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Virunga offers a heart-rending glimpse of natural wonders vulnerable to the atrocities of greed -- and the people devoting their lives to defending them.
All Critics (21)
| Top Critics (7)
| Fresh (21)
| Rotten (0)
The result is gorgeous and wrenching, the indelible chronicle of a impossible but essential fight.
With enough action, pathos, suspense, venal villains, stalwart heroes and endangered gorillas for a dozen fiction films, von Einsiedel's extraordinary documentary Virunga lays out the complex of deadly forces threatening the titular national park...
Powerful doc pairs naturalism with political turmoil.
Urgent investigative report and unforgettable drama, "Virunga" is a work of heart-wrenching tenderness and heart-stopping suspense.
"Virunga" wrenches a startlingly lucid narrative from a sickening web of bribery, corruption and violence.
The fights Virunga documents couldn't feel more urgent. This is one of the year's most compelling and important films.
"Virunga" crackles with excitement as much as incitement as it vividly allows the audience to experience the park rangers' struggle to preserve their country's fragile infrastructure firsthand.
It is a saddening look at the environmental consequences of corporate expansion and the innocent lives and creatures lost because of money.
Virunga's biggest strength lies in never attempting to be one kind of documentary. There's an element of uncertainty, a sense of anxiety that one feels watching the film as at any moment it feels that something will go horribly wrong.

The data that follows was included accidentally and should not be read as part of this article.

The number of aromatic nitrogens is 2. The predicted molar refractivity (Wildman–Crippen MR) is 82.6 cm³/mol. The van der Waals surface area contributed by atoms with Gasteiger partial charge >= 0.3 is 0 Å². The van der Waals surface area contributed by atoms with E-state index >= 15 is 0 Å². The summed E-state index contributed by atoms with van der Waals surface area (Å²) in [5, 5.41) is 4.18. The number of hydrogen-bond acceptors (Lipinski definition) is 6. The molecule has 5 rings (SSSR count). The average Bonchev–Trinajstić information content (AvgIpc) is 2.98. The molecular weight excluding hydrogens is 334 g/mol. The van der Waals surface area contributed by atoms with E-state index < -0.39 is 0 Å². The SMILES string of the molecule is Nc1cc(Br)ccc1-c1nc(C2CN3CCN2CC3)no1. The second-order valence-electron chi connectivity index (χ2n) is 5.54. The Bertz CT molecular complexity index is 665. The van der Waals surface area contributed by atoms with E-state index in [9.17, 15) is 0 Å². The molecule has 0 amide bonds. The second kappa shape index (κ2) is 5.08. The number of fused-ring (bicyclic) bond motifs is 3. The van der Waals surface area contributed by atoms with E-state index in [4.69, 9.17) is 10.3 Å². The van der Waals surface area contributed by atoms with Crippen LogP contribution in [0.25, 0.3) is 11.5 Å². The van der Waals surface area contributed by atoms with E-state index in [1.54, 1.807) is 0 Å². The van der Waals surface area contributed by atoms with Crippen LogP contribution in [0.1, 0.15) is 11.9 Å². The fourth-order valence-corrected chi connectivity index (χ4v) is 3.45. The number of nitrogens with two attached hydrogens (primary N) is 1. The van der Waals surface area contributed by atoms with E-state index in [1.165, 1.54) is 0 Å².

Virunga is a potentially paradigm-shifting entry in the genre that deserves the kind of support and attention Blackfish and The Cove received.
Creates a startling and tense glimpse into what it feels like for the regular folk of the area when the militias come rolling in and mortars start exploding.
What makes von Einsiedel's film work so well is the human - and gorilla - face that he gives to the problem.
Virunga is the name of a National Park in eastern Congo. This documentary with what must be several camera operators makes you feel like you are there. We meet several of the rangers working to protect the park at three different stations. We meet some young orphaned mountain gorillas being cared for by one ranger (Andre). We meet a Belgian officer making a stand with his fellow rangers against rebel forces working for a corporate entity that wants to drill for oil under Virunga's large lake. And we meet a young French journalist (Melanie) who captures undercover video of subcontractors working for this same corporation with appalling ideas about the African people and their natural resources. Objective journalism of standing behind a camera and watching atrocities happen be damned. These people risk their life to share this story and uncover the true cost of corporate greed.
Seeing as Netflix has a large number of successful films and original shows under their belt, I had no doubt that their first Oscar-Nominated documentary feature would be impressive. "Virunga" follows a group of people whom during the war, have only one focus, to protect the dying species of Mountain Gorilla's in their town. The powerful interviews, spliced with the brutal visuals of war, really makes for an engaging picture. When a Documentary has a Cinematographer who knows exactly what to put in frame to keep an audience engaged, it is that much more interesting, because not only is the information getting across, but viewers can actually get a feel for themselves about the environment of this situation. "Virunga" may not be the best documentary, but it is so impressively put together that it can not be ignored. I highly recommend this film to both fans and non-fans of documentaries.
An important, eye-opening and infuriating documentary that shows the effort that has been made by those who are fighting in Congo for the protection of the wild life in the Virunga National Park against the unscrupulous interests of the revolting SOCO International company.
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